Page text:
What Causes Muscle Pain After A Workout?
Been to the gym lately and found that the next day, you have zero pain? Sounds good right. But then the next morning, you get up and find that your muscles are killing you. You’re freaking about visiting a doctor, a chiropractor in South Yarra, or a physio because of the pain. But there is no need. This is known as DOMS – and today’s blog post is all about managing the post-workout pain.
What Is DOMS?
DOMS stands for “delayed onset muscle soreness” and usually consists of pain and stiffness felt in muscles 24 to 72 hours after unaccustomed or strenuous exercise.
Where Does DOMS Come From?
So where does this sensation known as DOMS comes from? There is the ‘myth’ and the ‘reality’ about how it happens, and we are going to clear that up for you.
The Myth: that DOMS is caused by lactic acid build-up. This type of acid builds up in your muscles and causes the pain you feel after a few days. But in fact, lactic acid usually starts during your workout and lasts a few hours after your training session. So it’s not lactic acid at all.
The Reality: that DOMS is caused by micro-tears of muscle fibers. The harder you work out, the more you tear your muscles. This will lead to a increase of blood flow and inflammation to the area, which triggers off the pain. The likelihood is that you have worked out too hard, which has triggered off the pain receptors in your muscles.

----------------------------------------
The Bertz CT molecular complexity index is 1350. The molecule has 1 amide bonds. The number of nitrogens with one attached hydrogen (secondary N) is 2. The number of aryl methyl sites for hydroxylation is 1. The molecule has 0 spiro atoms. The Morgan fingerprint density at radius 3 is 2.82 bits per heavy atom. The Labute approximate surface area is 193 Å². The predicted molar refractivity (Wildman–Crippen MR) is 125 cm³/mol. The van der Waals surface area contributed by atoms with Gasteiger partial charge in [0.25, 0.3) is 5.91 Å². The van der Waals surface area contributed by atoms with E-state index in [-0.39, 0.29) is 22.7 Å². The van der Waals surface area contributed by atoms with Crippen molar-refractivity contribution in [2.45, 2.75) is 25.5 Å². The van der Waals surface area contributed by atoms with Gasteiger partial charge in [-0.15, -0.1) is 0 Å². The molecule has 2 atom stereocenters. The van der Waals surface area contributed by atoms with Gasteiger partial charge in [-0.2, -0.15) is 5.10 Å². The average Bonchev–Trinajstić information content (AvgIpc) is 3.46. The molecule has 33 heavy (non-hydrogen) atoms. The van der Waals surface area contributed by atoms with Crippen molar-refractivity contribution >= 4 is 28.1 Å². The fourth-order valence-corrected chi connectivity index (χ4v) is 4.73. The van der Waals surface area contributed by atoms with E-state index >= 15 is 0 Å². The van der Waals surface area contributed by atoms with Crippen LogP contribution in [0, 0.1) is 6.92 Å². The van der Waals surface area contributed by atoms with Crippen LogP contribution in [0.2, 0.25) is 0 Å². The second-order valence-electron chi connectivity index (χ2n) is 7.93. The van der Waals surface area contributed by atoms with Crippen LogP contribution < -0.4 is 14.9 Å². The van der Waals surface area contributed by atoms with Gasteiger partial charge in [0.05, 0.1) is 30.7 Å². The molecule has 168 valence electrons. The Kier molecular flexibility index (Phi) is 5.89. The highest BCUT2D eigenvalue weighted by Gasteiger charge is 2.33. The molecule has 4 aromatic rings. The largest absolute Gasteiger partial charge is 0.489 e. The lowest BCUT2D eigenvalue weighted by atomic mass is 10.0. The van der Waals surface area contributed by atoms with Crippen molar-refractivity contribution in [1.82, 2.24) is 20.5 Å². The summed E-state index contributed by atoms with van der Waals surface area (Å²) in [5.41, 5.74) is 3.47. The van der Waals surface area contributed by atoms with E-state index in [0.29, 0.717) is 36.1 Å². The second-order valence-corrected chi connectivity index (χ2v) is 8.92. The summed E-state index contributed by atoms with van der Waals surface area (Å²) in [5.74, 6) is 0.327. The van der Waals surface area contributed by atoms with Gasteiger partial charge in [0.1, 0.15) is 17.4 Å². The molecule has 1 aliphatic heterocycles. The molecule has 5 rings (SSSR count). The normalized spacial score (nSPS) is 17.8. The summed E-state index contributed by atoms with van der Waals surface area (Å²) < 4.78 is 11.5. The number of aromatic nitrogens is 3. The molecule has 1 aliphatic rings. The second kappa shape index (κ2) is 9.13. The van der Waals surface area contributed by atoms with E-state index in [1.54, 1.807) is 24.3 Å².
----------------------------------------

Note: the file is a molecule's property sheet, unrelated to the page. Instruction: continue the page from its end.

How To Manage DOMS?
For many people, DOMS is part and parcel of any workout. If you haven’t done any exercise in a long time, chances are your muscles are going to be broken down pretty quickly. And even if you work out constantly, you could be pushing your body harder and harder, thereby triggering off the DOMS.
However, you have to look at DOMS as a positive: you are getting stronger each time it happens and you are getting healthier. But the pain can be brutal, so how do you cope with it? We have some tips to manage it:
Prevent DOMS by doing longer warm ups before your training. The longer the warm up, the less chances you’ll face DOMS in the end.
Do gentle workouts, such as light cardio and stretching after your initial workout. This will help pick up the intensity and release the pain from your body.
You should be particular about which stretching exercises you as it might you worse. If you have back pain, speak to Chiropractic Care Armadale for tips about how manage DOMS in your back, or reach out to a physio when it comes to handling lower body pain, such as feet, legs or thighs.
Take an Epsom salt bath. Epsom salts are high in magnesium, which help promote muscle relaxation and improved circulation. If you’re in extreme pain, this is a quick relief for your body.